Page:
Thursday, March 24, 2016

Next Round Of 787 Orders Are Simmering Until...

The 787 orders have reached a bottom lull as if it were an inverted bubble about to burst. Several noted slips of the tongue suggest more 787 orders could be announced. One customer has already spoke of more 787 orders in the makings, Norwegian Air and TUI have mentioned they need more wide bodies. China is in need of further expansion from its leading Airlines. Hainan has already filled in with 787-9 orders not noted. The Boeing 787 backlog is rapidly shrinking making a Boeing purchase more likely as it goes for producing twelve 787 a month. The "tea leaves" suggest a market ready to absorb more 787 orders during 2016. So what are the ordering stoppers and shoppers?

Ordering Stoppers:

·      Fuel Prices staying low indefinitely
·      National economy and lower currency valuations (ex: China Market)
·      Outstanding commitments with competitor manufacturer

Ordering Shoppers

·      Profitable 2016 (China/Hainan)
·      An in place working fleet expansion built on the 787 Model.
·      Threat of rising fuel prices
·      Economic soundness (Qantas)
·      Market opportunity remains open (Norwegian Air)
·      Fleet expansion (Air India)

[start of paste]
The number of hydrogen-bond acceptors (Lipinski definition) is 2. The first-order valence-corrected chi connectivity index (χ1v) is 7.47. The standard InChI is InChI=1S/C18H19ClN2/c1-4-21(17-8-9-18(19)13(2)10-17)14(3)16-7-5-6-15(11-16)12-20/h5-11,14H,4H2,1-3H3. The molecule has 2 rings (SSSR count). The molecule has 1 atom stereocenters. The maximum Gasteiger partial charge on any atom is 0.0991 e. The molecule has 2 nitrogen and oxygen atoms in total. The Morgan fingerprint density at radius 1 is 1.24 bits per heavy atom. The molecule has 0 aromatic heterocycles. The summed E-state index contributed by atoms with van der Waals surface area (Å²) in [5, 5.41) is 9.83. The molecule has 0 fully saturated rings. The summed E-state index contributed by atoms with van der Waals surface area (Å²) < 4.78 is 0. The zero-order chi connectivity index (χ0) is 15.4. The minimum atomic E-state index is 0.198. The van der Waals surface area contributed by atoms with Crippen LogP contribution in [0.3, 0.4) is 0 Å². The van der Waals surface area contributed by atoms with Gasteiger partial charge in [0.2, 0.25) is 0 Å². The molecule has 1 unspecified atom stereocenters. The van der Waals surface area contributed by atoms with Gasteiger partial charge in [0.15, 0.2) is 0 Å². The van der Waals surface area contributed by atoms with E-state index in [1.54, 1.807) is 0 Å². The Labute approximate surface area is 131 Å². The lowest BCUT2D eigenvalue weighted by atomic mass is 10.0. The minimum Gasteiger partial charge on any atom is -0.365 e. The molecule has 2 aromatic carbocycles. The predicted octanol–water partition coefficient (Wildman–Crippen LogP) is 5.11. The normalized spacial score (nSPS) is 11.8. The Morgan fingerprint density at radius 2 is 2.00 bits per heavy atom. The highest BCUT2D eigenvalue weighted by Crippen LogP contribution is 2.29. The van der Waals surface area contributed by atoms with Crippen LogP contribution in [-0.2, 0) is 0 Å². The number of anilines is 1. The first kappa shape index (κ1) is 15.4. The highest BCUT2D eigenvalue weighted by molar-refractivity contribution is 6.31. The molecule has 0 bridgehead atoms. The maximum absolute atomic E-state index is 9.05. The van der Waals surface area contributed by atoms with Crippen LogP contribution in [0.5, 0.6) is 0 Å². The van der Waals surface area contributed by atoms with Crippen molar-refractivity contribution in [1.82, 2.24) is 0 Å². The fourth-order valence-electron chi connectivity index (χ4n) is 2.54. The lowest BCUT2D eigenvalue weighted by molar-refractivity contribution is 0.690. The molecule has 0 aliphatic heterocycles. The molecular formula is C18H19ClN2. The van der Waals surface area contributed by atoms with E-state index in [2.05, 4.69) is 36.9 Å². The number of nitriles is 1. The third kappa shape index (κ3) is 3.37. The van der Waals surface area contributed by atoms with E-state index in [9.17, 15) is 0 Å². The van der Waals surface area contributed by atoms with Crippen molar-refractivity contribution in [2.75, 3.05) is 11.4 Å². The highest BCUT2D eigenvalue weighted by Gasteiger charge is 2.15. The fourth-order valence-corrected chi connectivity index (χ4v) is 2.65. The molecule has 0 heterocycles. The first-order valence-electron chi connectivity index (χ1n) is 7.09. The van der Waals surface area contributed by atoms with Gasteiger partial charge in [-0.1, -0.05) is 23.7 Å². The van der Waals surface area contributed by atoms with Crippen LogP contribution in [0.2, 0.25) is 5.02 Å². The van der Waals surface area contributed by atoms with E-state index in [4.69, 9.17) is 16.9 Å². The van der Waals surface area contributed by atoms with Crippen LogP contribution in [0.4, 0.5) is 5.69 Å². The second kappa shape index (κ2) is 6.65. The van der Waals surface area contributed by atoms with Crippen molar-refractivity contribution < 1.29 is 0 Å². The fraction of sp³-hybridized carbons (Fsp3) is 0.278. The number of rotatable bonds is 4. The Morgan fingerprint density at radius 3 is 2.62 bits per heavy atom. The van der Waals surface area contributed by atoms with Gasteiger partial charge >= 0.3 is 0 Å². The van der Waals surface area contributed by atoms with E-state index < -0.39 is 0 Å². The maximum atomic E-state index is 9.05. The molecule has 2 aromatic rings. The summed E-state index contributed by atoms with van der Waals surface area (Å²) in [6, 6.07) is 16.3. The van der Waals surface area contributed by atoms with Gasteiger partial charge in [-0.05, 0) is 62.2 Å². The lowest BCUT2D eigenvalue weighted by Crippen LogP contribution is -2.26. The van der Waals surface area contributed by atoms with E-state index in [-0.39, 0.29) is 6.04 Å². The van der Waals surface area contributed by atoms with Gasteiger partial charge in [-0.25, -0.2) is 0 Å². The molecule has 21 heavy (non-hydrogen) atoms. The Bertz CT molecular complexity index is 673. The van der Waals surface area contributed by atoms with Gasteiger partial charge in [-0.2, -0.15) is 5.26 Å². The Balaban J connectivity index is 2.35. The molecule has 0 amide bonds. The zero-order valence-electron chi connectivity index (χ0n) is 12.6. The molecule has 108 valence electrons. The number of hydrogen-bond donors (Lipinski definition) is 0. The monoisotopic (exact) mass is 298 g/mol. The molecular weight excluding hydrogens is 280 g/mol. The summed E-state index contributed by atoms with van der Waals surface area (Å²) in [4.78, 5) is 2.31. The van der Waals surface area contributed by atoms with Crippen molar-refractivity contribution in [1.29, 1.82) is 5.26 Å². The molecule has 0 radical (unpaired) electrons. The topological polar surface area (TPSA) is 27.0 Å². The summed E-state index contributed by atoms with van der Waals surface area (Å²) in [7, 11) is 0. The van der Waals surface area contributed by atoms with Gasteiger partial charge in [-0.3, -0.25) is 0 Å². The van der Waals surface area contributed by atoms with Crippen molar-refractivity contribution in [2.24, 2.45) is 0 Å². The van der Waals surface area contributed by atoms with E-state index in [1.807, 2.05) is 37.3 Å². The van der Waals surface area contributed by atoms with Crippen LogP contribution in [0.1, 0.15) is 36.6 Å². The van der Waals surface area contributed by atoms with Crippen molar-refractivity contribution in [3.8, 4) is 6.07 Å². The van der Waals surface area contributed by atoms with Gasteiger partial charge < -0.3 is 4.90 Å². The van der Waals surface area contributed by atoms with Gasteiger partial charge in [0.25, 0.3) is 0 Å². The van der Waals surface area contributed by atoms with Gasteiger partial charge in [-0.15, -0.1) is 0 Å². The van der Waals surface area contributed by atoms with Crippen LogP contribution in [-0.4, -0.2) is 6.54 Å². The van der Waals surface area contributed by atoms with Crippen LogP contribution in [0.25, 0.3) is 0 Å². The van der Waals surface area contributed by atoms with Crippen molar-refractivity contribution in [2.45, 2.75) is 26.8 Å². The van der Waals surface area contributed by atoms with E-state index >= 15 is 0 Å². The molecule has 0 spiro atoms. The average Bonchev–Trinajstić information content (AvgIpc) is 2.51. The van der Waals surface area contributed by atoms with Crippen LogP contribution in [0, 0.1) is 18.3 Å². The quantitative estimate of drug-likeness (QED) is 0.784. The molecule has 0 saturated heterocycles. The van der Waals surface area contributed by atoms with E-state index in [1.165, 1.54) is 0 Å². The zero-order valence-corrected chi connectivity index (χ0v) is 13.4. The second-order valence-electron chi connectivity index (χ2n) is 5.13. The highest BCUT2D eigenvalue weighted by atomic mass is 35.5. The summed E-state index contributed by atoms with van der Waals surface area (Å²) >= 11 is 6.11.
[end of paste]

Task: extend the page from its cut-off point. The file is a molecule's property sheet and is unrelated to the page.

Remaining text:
·      2nd tier airlines (waiting for its ship to come in) ordering has begun.

The above bullet points are the obvious items affecting both buying or not buying the 787 in 2016. Further study could go deeper into causal reasons for both situations determining the 2016 order book for the 787.

When fuel price reaches a low plateau it will trigger the pent up energy for ordering the 787. No longer can airlines wait it out using older less efficient airframes on the low fuel price tide. A constant fuel price norm will force airlines to eventually use up the used inventory of less efficient aircraft where they will be forced to buy the newer more efficient aircraft. 

Airbus has already charted this condition and is taking the opportunity with its A330-900 offering, hoping it snips at the heels of the 787 market. Airbus already sees a "flat fuel price market/fleet renewal condition" as it offers the A330NEO as its answer. If the fuel price climbs steeply, then the 787 will have its highest demand quotient.

The market is in transition from the 2015 dynamics for ordering wide bodied aircraft. The "other factor", such as reduced production backlog, hence available production slots, are ready for the market. The internal profitability factors and fleet opportunity, all contribute towards more 787 orders. The A330NEO is an example of low fuel price opportunity, and the 787 is an example of higher fuel price opportunity, and all other market conditions point towards buying the 787 first and consider other manufacturer types second. 

Market forces will return with having a 787 choice over the A350 member of aircraft. In light of constant low fuel prices there are too many compelling reasons for buying the 787 offsetting the price of fuel at bottom.